About this item
EUCOTAX Series on European Taxation Volume 14
Comparative Fiscal Federalism provides a full-scale comparative analysis of the tax jurisprudence of the judicial systems of the European Union (EU) and the United States (US). Judicial review of taxation in the world’s two most economically significant multistate systems has exposed a remarkable divergence. Although there are important differences between the competences of the two tribunals, the fact remains that the European Court of Justice (ECJ) has been much more aggressive in striking down Member State income tax rules than has the US Supreme Court in comparable cases. This book – now in an updated second edition – asks: Why this divergence? And what can the two tribunals learn from each other about adjudicating issues that arise from the interaction of tax regimes in the context of a single market?
What’s in this book:
Among the contributory issues and topics covered are the following:
- conceptions of sovereignty and federalism;
- discrimination in direct tax matters as an obstacle to a meaningful single market;
- allocation of taxation competences;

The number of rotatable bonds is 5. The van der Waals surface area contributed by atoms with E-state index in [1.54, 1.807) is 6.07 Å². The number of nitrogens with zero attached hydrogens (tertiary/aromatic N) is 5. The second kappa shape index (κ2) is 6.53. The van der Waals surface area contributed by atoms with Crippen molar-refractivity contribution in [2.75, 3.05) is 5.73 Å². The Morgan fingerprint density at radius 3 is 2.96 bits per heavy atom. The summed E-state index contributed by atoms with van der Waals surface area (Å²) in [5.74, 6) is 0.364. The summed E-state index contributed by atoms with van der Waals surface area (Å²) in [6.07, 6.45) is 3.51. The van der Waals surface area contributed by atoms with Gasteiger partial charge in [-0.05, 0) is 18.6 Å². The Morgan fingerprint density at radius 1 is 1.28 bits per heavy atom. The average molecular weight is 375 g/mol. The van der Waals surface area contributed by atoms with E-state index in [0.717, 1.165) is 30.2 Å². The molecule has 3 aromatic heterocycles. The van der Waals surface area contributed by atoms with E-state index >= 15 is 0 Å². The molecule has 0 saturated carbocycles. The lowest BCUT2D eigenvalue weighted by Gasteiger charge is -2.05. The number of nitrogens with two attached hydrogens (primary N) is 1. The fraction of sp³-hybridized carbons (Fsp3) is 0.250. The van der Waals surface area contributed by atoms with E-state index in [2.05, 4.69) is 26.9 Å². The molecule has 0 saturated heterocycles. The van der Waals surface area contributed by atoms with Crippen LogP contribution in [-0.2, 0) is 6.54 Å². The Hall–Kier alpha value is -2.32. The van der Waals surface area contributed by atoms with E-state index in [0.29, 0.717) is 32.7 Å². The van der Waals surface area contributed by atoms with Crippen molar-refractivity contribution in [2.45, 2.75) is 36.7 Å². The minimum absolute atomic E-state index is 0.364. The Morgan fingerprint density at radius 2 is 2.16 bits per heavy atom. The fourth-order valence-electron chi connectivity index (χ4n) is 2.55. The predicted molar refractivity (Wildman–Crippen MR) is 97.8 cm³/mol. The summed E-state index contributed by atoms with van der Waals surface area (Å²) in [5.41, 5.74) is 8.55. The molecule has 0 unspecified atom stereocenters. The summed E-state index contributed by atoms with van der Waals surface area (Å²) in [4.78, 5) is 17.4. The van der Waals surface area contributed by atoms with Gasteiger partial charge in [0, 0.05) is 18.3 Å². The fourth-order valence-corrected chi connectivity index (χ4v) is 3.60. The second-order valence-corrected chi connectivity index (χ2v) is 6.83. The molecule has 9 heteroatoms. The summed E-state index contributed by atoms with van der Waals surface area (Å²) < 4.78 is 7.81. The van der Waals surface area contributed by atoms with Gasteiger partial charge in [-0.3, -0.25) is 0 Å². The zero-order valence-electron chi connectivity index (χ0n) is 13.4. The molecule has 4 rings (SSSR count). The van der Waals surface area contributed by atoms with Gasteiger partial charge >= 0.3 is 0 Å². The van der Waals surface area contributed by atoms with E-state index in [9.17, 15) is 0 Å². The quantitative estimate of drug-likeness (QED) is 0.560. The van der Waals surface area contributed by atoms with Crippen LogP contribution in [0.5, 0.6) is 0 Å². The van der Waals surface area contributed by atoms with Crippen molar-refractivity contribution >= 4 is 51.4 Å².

- non-resident versus resident taxation;
- double burdens on cross-border economic activity;
- retroactive recovery of unlawful state aid in the European Union;
- role of competition law;
- the revenue interests of states;
- levels of corporate taxation;
- the OECD Model’s nondiscrimination rules; and
- the preliminary interpretation mechanism of the Court of Justice.
This book enables the comparison of the EU and US regime in adjudicating tax cases as well as the practical implications of these varying perspectives. This edition focuses on policy developments that are currently active and reflects all major changes since the first edition. The chapters, written by senior experienced authors of government and academic expertise, provide in-depth authoritative coverage of the policy-making options.
How this will help you:
As an insightful and penetrating analysis of a topic of material importance to governments, tax policy makers and tax lawyers on both sides of the Atlantic, this book clearly explains how the Supreme Court and the Court of Justice continue to struggle with the conflict between generally accepted tax principles and the effective prevention of discriminatory treatment of taxpayers. All tax professionals concerned with the interaction of sovereignty, tax assignment, legislation, and judicial decisions in tax law will benefit greatly from its clear-sighted and comprehensive treatment, as well as from its perspectives on the practical implications of each tribunal’s decision making.